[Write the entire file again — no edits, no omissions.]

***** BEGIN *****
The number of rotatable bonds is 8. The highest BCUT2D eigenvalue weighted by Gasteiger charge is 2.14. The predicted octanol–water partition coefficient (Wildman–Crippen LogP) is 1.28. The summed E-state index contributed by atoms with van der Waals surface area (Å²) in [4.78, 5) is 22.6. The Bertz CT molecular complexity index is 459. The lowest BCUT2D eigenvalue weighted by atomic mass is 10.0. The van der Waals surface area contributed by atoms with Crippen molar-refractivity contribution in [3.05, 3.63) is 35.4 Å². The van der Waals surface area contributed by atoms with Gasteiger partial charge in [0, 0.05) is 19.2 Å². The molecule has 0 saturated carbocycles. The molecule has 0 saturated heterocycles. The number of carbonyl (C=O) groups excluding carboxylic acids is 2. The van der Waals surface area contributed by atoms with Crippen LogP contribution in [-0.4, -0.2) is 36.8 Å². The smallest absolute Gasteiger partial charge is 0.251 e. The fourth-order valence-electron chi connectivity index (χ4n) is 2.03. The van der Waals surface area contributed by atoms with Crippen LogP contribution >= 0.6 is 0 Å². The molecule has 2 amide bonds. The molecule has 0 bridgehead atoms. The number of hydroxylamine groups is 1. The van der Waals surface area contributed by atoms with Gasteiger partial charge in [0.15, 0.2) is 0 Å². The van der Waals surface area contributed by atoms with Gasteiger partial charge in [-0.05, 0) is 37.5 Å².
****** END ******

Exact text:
The number of rotatable bonds is 8. The highest BCUT2D eigenvalue weighted by Gasteiger charge is 2.14. The predicted octanol–water partition coefficient (Wildman–Crippen LogP) is 1.28. The summed E-state index contributed by atoms with van der Waals surface area (Å²) in [4.78, 5) is 22.6. The Bertz CT molecular complexity index is 459. The lowest BCUT2D eigenvalue weighted by atomic mass is 10.0. The van der Waals surface area contributed by atoms with Crippen molar-refractivity contribution in [3.05, 3.63) is 35.4 Å². The van der Waals surface area contributed by atoms with Gasteiger partial charge in [0, 0.05) is 19.2 Å². The molecule has 0 saturated carbocycles. The molecule has 0 saturated heterocycles. The number of carbonyl (C=O) groups excluding carboxylic acids is 2. The van der Waals surface area contributed by atoms with Crippen LogP contribution in [-0.4, -0.2) is 36.8 Å². The smallest absolute Gasteiger partial charge is 0.251 e. The fourth-order valence-electron chi connectivity index (χ4n) is 2.03. The van der Waals surface area contributed by atoms with Crippen LogP contribution >= 0.6 is 0 Å². The molecule has 2 amide bonds. The molecule has 0 bridgehead atoms. The number of hydroxylamine groups is 1. The van der Waals surface area contributed by atoms with Gasteiger partial charge in [0.15, 0.2) is 0 Å². The van der Waals surface area contributed by atoms with Gasteiger partial charge in [-0.05, 0) is 37.5 Å².